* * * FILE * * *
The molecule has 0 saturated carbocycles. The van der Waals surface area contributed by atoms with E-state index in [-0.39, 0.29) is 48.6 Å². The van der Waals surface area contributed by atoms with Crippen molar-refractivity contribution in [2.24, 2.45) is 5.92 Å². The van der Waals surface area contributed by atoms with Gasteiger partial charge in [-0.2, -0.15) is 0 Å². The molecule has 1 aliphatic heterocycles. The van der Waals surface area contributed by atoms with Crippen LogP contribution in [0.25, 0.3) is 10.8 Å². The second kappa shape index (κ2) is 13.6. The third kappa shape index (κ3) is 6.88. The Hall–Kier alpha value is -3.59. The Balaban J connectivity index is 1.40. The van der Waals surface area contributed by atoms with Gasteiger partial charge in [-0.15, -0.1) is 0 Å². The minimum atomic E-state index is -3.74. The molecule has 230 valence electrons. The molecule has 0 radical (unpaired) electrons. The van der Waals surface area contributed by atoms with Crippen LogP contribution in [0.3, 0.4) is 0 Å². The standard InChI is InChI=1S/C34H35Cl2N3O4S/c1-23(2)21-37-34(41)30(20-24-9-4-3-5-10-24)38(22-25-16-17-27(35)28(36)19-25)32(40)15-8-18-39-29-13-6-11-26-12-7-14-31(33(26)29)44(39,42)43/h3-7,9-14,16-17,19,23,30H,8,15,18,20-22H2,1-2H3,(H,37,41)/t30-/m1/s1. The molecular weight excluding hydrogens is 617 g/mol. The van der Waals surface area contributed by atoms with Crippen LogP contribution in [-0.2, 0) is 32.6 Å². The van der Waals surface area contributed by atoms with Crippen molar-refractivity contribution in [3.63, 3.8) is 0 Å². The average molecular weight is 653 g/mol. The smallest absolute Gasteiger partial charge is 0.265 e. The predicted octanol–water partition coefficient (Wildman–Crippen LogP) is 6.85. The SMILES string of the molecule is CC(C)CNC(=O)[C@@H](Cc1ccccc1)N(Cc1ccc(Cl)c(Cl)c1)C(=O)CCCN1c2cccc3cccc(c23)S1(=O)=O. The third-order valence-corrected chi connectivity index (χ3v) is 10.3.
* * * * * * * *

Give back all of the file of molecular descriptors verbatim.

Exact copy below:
The molecule has 0 saturated carbocycles. The van der Waals surface area contributed by atoms with E-state index in [-0.39, 0.29) is 48.6 Å². The van der Waals surface area contributed by atoms with Crippen molar-refractivity contribution in [2.24, 2.45) is 5.92 Å². The van der Waals surface area contributed by atoms with Gasteiger partial charge in [-0.2, -0.15) is 0 Å². The molecule has 1 aliphatic heterocycles. The van der Waals surface area contributed by atoms with Crippen LogP contribution in [0.25, 0.3) is 10.8 Å². The second kappa shape index (κ2) is 13.6. The third kappa shape index (κ3) is 6.88. The Hall–Kier alpha value is -3.59. The Balaban J connectivity index is 1.40. The van der Waals surface area contributed by atoms with Gasteiger partial charge in [-0.15, -0.1) is 0 Å². The minimum atomic E-state index is -3.74. The molecule has 230 valence electrons. The molecule has 0 radical (unpaired) electrons. The van der Waals surface area contributed by atoms with Crippen LogP contribution in [0.3, 0.4) is 0 Å². The standard InChI is InChI=1S/C34H35Cl2N3O4S/c1-23(2)21-37-34(41)30(20-24-9-4-3-5-10-24)38(22-25-16-17-27(35)28(36)19-25)32(40)15-8-18-39-29-13-6-11-26-12-7-14-31(33(26)29)44(39,42)43/h3-7,9-14,16-17,19,23,30H,8,15,18,20-22H2,1-2H3,(H,37,41)/t30-/m1/s1. The molecular weight excluding hydrogens is 617 g/mol. The van der Waals surface area contributed by atoms with Crippen LogP contribution in [-0.2, 0) is 32.6 Å². The van der Waals surface area contributed by atoms with Crippen molar-refractivity contribution in [3.63, 3.8) is 0 Å². The average molecular weight is 653 g/mol. The smallest absolute Gasteiger partial charge is 0.265 e. The predicted octanol–water partition coefficient (Wildman–Crippen LogP) is 6.85. The SMILES string of the molecule is CC(C)CNC(=O)[C@@H](Cc1ccccc1)N(Cc1ccc(Cl)c(Cl)c1)C(=O)CCCN1c2cccc3cccc(c23)S1(=O)=O. The third-order valence-corrected chi connectivity index (χ3v) is 10.3.